True, but I like that twist. It's been tried with numerous other villains over the years, but it never really worked elsewhere. How many times have Batman villains passed themselves off as reformed, and convinced everyone but Batman of the fact, before he managed to expose them again?And the Joker is recognized by most of Gotham as a menace (people like Harley Quinn being the rare exception). Lex remains a hero to most of the DC world from 1986 until Flashpoint.
I don't think anyone's suggesting that all comics should take this approach, but I certainly found it refreshing because, in real life, the bad guys don't lose after an issue or two. True heroes stick it out in spite of the injustice of the matter, biding their time and remaining true to their convictions with the hope that one day justice will finally be on their side.I guess that falls under different strokes. One of the things I like about this kind of fiction is the certainty that the bad guy will lose eventually. I'm not reading to see Donald Trump kill people and get away scot free just because that is a strong possibility if it ever really happened. And remember that Lex wasn't an occasional enemy- he was shown to be active almost every other issue. Superman can actually defeat Mongul or Eradicator in a single arc, but Lex at best is a stalemate for over a decade of constant confrontations?
Again, I don't think ALL comics need to take the corporate Luthor approach. I enjoy a good punch in the face for justice any day, but pretty much ALL comics were taking the 1930s approach prior to this, and I appreciate a little diversity and novelty, as well as an approach that better mirrors the world I know and gives me hope that the kind of evil I know and live with can also be vanquished in the long run.I agree it's dated, but I think the visceral thrill of the early stories was that the good guy won and the bad guy lost. For example, the Lone Ranger rides into town and takes down the crooked land baron made people feel safe- the evil could be defeated. The Lone Ranger rides into town to confront the evil mega-corp, ending with Luthor dead and Wison Fisk stepping into continue forcing the people off their land isn't quite so inspiring. Neither is the Lone Ranger being jailed for the murder of Lex. Or the Ranger discovering that the head of the corporation is really a nice guy and that he and his corporate employees are just trying to earn a living....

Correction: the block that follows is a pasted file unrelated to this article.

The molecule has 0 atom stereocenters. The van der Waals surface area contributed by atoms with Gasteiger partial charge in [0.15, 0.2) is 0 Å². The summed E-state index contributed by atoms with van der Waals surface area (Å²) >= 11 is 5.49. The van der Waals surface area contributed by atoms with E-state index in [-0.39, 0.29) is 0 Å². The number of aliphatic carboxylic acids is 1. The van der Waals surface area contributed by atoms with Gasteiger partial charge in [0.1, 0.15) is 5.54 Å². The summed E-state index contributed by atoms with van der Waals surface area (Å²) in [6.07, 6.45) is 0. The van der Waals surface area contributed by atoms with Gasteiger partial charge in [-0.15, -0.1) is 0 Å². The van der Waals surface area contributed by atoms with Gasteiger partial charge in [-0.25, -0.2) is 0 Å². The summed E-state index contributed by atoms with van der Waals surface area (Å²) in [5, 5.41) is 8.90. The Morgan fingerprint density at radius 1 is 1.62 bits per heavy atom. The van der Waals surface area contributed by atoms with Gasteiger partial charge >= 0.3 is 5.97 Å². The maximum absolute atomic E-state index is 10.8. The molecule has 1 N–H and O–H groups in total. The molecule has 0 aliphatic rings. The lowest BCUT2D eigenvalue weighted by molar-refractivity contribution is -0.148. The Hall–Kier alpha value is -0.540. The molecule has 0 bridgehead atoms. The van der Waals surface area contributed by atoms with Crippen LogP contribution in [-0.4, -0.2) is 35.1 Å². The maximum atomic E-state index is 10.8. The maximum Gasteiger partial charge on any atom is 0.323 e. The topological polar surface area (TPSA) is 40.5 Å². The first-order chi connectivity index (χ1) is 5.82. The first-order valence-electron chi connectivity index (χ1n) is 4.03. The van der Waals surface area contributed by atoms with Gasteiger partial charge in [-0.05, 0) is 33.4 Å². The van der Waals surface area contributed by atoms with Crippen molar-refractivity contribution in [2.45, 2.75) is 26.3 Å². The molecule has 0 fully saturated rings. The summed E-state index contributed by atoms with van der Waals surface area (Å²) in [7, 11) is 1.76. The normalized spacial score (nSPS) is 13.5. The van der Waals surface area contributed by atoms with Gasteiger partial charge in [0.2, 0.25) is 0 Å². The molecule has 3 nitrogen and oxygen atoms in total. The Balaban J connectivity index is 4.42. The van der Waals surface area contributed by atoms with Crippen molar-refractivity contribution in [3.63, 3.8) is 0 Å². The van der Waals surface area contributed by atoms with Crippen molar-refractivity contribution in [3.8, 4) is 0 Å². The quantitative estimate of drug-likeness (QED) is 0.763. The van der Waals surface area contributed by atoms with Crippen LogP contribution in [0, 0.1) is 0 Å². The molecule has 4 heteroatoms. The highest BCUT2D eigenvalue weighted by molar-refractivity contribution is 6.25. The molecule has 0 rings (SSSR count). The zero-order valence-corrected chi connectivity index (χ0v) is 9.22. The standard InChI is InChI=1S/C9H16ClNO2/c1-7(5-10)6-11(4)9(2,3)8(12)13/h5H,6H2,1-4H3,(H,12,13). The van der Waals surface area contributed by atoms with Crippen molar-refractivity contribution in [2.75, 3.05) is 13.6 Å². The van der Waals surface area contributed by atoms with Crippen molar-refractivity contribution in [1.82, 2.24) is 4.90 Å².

Last edited by shaxper; 11-19-2012 at 03:35 PM.
Shaxper just like your Batman thread I'm loving this one too, I personally love Bryne's Superman run that I enjoyed how self contained his first year of stories were that they were just simply fun to read.